Chorus latest: Adams expects EY review taster this week
"A consortium of businesses, including UFB and content providers backed by foreign capital, will offer Chorus shareholders $3.00 per share and complete the UFB rollout by 2018."Featured comment
Dec 3: After three days of spectacular falls - part of a dive that has seen the company halve in value since August - Chorus shares stabilised today.
In mid-morning trading, shares [NZX: CNU] was up 2.78% to $1.48.
Late yesterday, Prime Minister John Key hinted the government might renegotiate Chorus' UFB contract.
Telecommunications lawyer Michael Wigley told NBR that while the government needed to change the law to over-ride the Commerce Commission's determination to cut Chorus' copper line pricing by 23%, Chorus' UFB contract could be altered without recourse to legislation.
This morning, ICT Minister Amy Adams said EY Australia's independent review would report next Thursday (Dec 12), but added "we’re hoping to have an early indication of where that will go perhaps later this week."
Ms Adams says the intial briefing from EY will be a draft - and perhaps an oral rather than written report. The final report is due by year's end. The government has not set a timetable for its response.
The Prime Mininster said that if the review found Chorus could not complete the UFB rollout "under its own scheme" after the Commerce Commission-mandated 23% cut to its copper line pricing, then Crown Fibre Holdings could potentially renegotiate its contract with Chorus.
Ms Adams elaborated later in the morning at stand-up media briefing, "What I’ve been clear about all the way through is that the first step is that we expect Chorus to consider what they can do to meet their obligations – they have a legal contract and the first step is for them to address it. If there is a risk to the roll out of Ultra-Fast Broadband, that’s something we don’t want New Zealand to miss out on, so if Chorus are unable to meet it under their own steam then the next step would be for Crown Fibre Holding to meet with Chorus and see whether contract changes could be negotiated which could help that."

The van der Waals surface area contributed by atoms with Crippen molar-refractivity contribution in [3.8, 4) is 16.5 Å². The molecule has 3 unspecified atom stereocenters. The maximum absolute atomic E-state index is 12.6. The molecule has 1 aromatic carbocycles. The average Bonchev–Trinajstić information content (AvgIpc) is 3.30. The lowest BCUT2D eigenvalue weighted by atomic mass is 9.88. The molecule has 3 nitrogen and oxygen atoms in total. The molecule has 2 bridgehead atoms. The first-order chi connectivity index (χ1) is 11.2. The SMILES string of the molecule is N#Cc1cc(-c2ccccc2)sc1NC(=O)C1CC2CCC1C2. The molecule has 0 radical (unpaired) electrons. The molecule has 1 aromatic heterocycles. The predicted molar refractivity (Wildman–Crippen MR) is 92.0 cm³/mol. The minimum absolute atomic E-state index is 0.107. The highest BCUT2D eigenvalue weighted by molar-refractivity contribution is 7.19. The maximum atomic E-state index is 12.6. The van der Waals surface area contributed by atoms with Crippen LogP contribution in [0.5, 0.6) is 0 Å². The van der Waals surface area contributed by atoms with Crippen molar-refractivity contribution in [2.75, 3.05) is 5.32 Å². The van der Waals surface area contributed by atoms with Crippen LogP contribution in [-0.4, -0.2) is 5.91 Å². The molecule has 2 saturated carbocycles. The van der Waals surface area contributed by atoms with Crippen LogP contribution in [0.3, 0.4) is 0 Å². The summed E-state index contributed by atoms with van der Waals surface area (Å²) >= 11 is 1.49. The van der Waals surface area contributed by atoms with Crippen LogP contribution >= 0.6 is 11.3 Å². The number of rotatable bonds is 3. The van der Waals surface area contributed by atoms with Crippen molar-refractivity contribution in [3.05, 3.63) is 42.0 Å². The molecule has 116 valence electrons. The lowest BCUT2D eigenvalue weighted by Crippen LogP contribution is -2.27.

The PM has ruled out extending the UFB rollout, but other "soft bailout" options include giving Chorus more time to pay back money loaned by the government (half of the $929 million being invested by the Crown is in the form of interest-free debt securities), or lending Chorus more money on soft terms.
Yesterday also saw Chorus take two measures that could help it if not avoid, then at least delay the price cut pain.
Yesterday afternoon also saw the company file a High Court appeal against the Commerce Commission's price-cut ruling, and exercise its right for a final pricing principles (FPP review).
Forsyth Barr analyst Blair Galpin notes the FPP process could take up to two years, by a Commerce Commission estimate. Previous Hight Court cases involving telecommunciations sector regulatory issues have lastes years - and in the 0867 case a full decade.
Friday, Mr Galpin recategorised Chorus from medium risk to high risk, and cut the company from buy to hold. As things stand today, the ForBarr analysts expects dividends to be canceled for the next two years.
Dec 2: Chorus shares [NZX: CNU] were down 7.54% to a new all-time low of 1.41 in midday trading.
The latest fall comes at a time of increased uncertainty for investors. Analyst are united in downgrading Chorus, but split on whether the costs and penalties involved would make it worth walking away from the UFB.
And lawyer Michael Wigley - a telecommunications sector specialist - says Chorus abandoning the project would be very difficult from a legal standpoint, while Chorus "being allowed to throw in the towel" would imperil future public-private partnerships, and possibly violate NZ's free trade agreements.